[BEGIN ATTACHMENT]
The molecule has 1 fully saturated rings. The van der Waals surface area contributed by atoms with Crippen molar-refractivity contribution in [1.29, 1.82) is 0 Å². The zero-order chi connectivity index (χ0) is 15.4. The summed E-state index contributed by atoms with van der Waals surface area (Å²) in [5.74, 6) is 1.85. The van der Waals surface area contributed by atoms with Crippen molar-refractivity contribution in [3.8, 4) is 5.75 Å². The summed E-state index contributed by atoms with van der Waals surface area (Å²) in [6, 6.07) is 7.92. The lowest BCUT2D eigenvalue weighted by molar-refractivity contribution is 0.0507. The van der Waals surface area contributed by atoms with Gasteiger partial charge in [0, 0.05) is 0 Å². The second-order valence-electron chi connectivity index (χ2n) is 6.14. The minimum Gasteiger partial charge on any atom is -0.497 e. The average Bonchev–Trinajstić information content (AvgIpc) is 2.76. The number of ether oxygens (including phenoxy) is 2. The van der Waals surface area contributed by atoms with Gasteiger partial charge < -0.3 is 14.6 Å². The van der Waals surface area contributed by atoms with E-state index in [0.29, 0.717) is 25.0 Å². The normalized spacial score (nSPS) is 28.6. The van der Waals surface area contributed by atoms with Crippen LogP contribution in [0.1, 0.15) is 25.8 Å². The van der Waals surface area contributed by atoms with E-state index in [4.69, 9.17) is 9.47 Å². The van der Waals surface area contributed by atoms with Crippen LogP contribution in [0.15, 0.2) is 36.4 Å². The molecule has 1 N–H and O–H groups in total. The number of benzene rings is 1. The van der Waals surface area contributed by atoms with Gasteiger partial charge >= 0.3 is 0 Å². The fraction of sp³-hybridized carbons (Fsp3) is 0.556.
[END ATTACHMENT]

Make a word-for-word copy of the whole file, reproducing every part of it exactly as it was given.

The molecule has 1 fully saturated rings. The van der Waals surface area contributed by atoms with Crippen molar-refractivity contribution in [1.29, 1.82) is 0 Å². The zero-order chi connectivity index (χ0) is 15.4. The summed E-state index contributed by atoms with van der Waals surface area (Å²) in [5.74, 6) is 1.85. The van der Waals surface area contributed by atoms with Crippen molar-refractivity contribution in [3.8, 4) is 5.75 Å². The summed E-state index contributed by atoms with van der Waals surface area (Å²) in [6, 6.07) is 7.92. The lowest BCUT2D eigenvalue weighted by molar-refractivity contribution is 0.0507. The van der Waals surface area contributed by atoms with Gasteiger partial charge in [0, 0.05) is 0 Å². The second-order valence-electron chi connectivity index (χ2n) is 6.14. The minimum Gasteiger partial charge on any atom is -0.497 e. The average Bonchev–Trinajstić information content (AvgIpc) is 2.76. The number of ether oxygens (including phenoxy) is 2. The van der Waals surface area contributed by atoms with Gasteiger partial charge < -0.3 is 14.6 Å². The van der Waals surface area contributed by atoms with E-state index in [0.29, 0.717) is 25.0 Å². The normalized spacial score (nSPS) is 28.6. The van der Waals surface area contributed by atoms with Crippen LogP contribution in [0.1, 0.15) is 25.8 Å². The van der Waals surface area contributed by atoms with E-state index in [4.69, 9.17) is 9.47 Å². The van der Waals surface area contributed by atoms with Crippen LogP contribution in [0.15, 0.2) is 36.4 Å². The molecule has 1 N–H and O–H groups in total. The number of benzene rings is 1. The van der Waals surface area contributed by atoms with Gasteiger partial charge >= 0.3 is 0 Å². The fraction of sp³-hybridized carbons (Fsp3) is 0.556.